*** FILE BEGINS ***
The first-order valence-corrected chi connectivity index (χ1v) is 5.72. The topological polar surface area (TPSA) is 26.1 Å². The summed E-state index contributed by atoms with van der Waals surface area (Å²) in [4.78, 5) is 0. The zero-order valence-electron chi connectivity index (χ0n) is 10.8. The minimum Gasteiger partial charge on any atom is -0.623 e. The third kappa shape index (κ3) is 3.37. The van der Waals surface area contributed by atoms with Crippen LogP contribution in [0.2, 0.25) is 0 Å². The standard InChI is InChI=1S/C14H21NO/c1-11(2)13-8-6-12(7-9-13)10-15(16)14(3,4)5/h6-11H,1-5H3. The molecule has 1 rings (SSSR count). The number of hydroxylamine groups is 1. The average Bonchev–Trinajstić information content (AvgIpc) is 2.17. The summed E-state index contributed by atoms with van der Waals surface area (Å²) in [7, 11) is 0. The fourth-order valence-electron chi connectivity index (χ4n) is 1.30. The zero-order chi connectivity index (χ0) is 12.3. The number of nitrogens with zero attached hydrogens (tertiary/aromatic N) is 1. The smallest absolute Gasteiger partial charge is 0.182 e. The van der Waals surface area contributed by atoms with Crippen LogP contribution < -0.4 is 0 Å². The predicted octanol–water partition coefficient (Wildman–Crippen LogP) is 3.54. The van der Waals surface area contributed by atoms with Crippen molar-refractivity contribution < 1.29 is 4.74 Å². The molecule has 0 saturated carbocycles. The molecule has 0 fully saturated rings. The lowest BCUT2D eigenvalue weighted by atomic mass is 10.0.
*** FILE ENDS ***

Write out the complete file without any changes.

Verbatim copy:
The first-order valence-corrected chi connectivity index (χ1v) is 5.72. The topological polar surface area (TPSA) is 26.1 Å². The summed E-state index contributed by atoms with van der Waals surface area (Å²) in [4.78, 5) is 0. The zero-order valence-electron chi connectivity index (χ0n) is 10.8. The minimum Gasteiger partial charge on any atom is -0.623 e. The third kappa shape index (κ3) is 3.37. The van der Waals surface area contributed by atoms with Crippen LogP contribution in [0.2, 0.25) is 0 Å². The standard InChI is InChI=1S/C14H21NO/c1-11(2)13-8-6-12(7-9-13)10-15(16)14(3,4)5/h6-11H,1-5H3. The molecule has 1 rings (SSSR count). The number of hydroxylamine groups is 1. The average Bonchev–Trinajstić information content (AvgIpc) is 2.17. The summed E-state index contributed by atoms with van der Waals surface area (Å²) in [7, 11) is 0. The fourth-order valence-electron chi connectivity index (χ4n) is 1.30. The zero-order chi connectivity index (χ0) is 12.3. The number of nitrogens with zero attached hydrogens (tertiary/aromatic N) is 1. The smallest absolute Gasteiger partial charge is 0.182 e. The van der Waals surface area contributed by atoms with Crippen LogP contribution < -0.4 is 0 Å². The predicted octanol–water partition coefficient (Wildman–Crippen LogP) is 3.54. The van der Waals surface area contributed by atoms with Crippen molar-refractivity contribution < 1.29 is 4.74 Å². The molecule has 0 saturated carbocycles. The molecule has 0 fully saturated rings. The lowest BCUT2D eigenvalue weighted by atomic mass is 10.0.